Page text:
Unlike drug manufacturing, vaccine production processes are extremely complex and difficult to develop without support from current manufacturers. Additional manufacturers would need to have oracquire skilled expertise in mRNA technology and create or reconfigure manufacturing sites. Manufacturing vaccines requires additional processing steps and testing to assure quality and consistency. Manufacturing vaccines will also likely use the patented technology of other companies, who have not waived their IP rights. Investment in manufacturing is also an important piece of the solution. Whether existing companies can retool facilities and jump start manufacturing or new facilities need to be created through investment will be outcome determinative.

There is little doubt that the waiver proposals would at the very least up-end the existing incentives, including the prospect of future pharmaceutical innovation and development of products, that resulted in the rapid development and approval of COVID-19 vaccines.  Moreover, the TRIPS waiver proposals may not have the desired effect of boosting COVID vaccine production and availability of mRNA vaccines. On the other hand, recent attempts at voluntary licensing and technology transfer agreements related to adenovirus vector technology have resulted in increased vaccine production and availability. A TRIPS waiver may not be as effective for more complex vaccine production.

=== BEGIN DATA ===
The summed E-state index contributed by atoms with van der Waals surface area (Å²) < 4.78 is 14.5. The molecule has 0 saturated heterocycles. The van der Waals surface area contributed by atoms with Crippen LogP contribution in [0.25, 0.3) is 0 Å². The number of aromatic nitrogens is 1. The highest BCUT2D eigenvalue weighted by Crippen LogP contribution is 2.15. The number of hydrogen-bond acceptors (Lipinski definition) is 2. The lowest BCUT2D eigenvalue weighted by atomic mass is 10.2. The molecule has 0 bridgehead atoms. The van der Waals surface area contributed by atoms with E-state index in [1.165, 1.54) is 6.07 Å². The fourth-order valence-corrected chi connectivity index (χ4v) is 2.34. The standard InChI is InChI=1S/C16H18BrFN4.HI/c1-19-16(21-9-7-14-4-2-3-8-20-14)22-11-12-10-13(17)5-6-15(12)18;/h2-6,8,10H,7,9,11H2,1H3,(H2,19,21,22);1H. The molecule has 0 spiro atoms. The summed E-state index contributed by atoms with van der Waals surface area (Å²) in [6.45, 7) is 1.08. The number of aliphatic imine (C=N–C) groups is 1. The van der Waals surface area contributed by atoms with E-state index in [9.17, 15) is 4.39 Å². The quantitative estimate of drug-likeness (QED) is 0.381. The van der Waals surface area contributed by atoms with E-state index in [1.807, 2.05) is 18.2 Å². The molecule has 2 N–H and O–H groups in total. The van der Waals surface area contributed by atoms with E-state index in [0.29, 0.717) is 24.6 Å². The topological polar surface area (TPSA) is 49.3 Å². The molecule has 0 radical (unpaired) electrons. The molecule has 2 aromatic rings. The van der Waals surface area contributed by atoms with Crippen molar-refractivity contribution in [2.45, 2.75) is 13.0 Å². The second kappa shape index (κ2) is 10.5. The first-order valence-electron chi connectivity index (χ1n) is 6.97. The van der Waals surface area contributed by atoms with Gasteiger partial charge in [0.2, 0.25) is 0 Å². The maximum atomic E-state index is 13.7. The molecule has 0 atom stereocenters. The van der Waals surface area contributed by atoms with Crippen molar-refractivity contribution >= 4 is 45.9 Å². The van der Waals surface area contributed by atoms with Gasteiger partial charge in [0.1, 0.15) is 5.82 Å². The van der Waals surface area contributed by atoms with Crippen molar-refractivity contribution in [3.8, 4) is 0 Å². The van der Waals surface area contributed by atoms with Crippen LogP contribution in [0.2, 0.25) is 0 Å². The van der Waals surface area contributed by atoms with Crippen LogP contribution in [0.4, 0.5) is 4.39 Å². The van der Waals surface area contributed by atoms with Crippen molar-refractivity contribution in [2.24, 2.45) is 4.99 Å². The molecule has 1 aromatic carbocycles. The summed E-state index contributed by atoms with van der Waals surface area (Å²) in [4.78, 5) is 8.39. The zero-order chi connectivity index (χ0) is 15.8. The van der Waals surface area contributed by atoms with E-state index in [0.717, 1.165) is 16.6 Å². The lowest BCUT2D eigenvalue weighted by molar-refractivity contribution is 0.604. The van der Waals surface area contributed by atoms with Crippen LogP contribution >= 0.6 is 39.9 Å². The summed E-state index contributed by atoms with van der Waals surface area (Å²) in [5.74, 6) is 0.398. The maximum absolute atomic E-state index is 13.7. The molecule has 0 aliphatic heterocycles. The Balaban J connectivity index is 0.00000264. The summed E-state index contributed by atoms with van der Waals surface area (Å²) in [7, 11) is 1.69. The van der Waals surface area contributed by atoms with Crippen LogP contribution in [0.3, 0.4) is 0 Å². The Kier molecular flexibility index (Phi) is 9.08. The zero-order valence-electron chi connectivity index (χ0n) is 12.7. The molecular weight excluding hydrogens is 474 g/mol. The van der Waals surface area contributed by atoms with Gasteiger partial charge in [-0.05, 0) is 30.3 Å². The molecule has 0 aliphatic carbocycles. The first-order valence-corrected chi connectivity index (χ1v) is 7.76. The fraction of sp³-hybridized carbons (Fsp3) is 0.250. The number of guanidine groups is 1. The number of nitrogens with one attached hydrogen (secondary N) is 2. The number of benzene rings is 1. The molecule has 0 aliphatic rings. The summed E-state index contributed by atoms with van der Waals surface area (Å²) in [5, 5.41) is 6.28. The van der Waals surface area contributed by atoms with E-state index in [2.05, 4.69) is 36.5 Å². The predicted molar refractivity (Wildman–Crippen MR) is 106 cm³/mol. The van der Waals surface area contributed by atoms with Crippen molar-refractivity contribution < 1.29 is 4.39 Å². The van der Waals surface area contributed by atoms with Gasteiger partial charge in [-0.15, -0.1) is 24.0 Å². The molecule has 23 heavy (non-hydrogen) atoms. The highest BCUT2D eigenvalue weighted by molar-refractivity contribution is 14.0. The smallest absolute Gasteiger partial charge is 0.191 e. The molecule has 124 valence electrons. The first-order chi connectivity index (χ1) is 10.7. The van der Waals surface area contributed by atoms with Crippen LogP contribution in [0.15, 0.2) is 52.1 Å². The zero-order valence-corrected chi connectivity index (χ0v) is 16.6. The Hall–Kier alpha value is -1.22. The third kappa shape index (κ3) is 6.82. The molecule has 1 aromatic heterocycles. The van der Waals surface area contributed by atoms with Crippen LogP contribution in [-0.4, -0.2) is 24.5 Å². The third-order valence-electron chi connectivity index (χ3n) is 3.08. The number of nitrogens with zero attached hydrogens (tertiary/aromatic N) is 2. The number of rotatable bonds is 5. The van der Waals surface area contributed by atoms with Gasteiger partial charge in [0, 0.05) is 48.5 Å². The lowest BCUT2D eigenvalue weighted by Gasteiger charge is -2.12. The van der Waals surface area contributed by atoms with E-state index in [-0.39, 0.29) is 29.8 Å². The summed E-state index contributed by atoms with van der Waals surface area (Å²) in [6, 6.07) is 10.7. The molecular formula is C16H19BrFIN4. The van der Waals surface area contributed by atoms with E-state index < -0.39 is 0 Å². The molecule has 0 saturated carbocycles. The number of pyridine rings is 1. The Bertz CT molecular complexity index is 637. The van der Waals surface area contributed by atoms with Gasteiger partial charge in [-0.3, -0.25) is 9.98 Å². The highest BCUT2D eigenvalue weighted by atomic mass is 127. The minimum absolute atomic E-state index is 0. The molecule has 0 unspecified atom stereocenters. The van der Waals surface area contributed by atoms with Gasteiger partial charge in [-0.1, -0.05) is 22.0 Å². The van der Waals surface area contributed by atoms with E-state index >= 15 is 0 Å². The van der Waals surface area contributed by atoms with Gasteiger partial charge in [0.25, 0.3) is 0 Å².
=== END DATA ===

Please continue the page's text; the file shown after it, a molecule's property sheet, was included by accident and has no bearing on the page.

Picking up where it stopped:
Scaling up COVID-19 vaccine production is not a one-size-fits-all proposition. Ensuring equitable availability and delivery complicates the matter further. Coordination and collaboration will be required within a complex network of investing in technology transfer, contracting existing and new manufacturing facilities, sourcing materials, and pooling procurement facilities. The negotiators and drafters of any TRIPS waiver have a difficult task to craft it into the cornerstone of an effective solution to the known problems of unmet need, and supply and availability, while also anticipating issues yet to arise concerning sustainability of supply, intellectual property rights for COVID-19 tests and treatments, and sharing of research. The next several months will determine whether a TRIPS waiver can be successfully negotiated, practically implemented, and make a timely and effective difference in COVID-19 vaccine availability.

[i] Waiver from Certain Provisions of the TRIPS Agreement for the Prevention, Containment and Treatment of COVID-19, TRIPS Communication IP/C/W/669 (October 2, 2020).

[ii] See Statement from Ambassador Katherine Tai on the COVID-19 TRIPS Waiver (May 5, 2021), available at

[iii] See Bloomberg, EU’s Trade Response to Pandemic Stops Short of Vaccine IP Waiver, available at

[iv] Health Policy Watch, G20 Leaders Promise to Share More Vaccines While EU Digs in Against TRIPS Waiver  (May 21, 2021), available at

[v] Waiver from Certain Provisions of the TRIPS Agreement for the Prevention, Containment and Treatment of COVID-19, TRIPS Communication IP/C/W/669/Rev. 1 (May 21, 2021).

[vi] See, e.g., H.R. 3236 and 3035, 117th Cong.